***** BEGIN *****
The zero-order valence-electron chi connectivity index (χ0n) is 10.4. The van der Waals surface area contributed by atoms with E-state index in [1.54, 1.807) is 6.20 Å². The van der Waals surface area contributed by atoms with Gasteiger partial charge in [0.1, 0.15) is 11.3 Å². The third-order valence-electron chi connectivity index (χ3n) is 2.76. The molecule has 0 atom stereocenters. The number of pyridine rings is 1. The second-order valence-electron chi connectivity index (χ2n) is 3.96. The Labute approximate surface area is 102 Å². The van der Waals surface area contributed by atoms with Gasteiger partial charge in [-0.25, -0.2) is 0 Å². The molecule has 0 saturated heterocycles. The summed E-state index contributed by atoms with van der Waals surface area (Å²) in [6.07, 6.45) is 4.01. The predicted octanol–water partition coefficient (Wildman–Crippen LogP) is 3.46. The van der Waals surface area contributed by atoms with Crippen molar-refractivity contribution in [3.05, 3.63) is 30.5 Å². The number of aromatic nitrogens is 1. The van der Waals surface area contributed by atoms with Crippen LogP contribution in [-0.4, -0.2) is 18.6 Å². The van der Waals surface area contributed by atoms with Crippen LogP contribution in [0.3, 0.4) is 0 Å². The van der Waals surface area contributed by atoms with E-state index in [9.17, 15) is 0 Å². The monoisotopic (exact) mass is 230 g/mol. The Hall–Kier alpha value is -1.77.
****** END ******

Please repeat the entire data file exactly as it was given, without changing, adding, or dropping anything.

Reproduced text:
The zero-order valence-electron chi connectivity index (χ0n) is 10.4. The van der Waals surface area contributed by atoms with E-state index in [1.54, 1.807) is 6.20 Å². The van der Waals surface area contributed by atoms with Gasteiger partial charge in [0.1, 0.15) is 11.3 Å². The third-order valence-electron chi connectivity index (χ3n) is 2.76. The molecule has 0 atom stereocenters. The number of pyridine rings is 1. The second-order valence-electron chi connectivity index (χ2n) is 3.96. The Labute approximate surface area is 102 Å². The van der Waals surface area contributed by atoms with Gasteiger partial charge in [-0.25, -0.2) is 0 Å². The molecule has 0 saturated heterocycles. The summed E-state index contributed by atoms with van der Waals surface area (Å²) in [6.07, 6.45) is 4.01. The predicted octanol–water partition coefficient (Wildman–Crippen LogP) is 3.46. The van der Waals surface area contributed by atoms with Crippen molar-refractivity contribution in [3.05, 3.63) is 30.5 Å². The number of aromatic nitrogens is 1. The van der Waals surface area contributed by atoms with Crippen LogP contribution in [-0.4, -0.2) is 18.6 Å². The van der Waals surface area contributed by atoms with Crippen LogP contribution in [0.3, 0.4) is 0 Å². The van der Waals surface area contributed by atoms with E-state index in [9.17, 15) is 0 Å². The monoisotopic (exact) mass is 230 g/mol. The Hall–Kier alpha value is -1.77.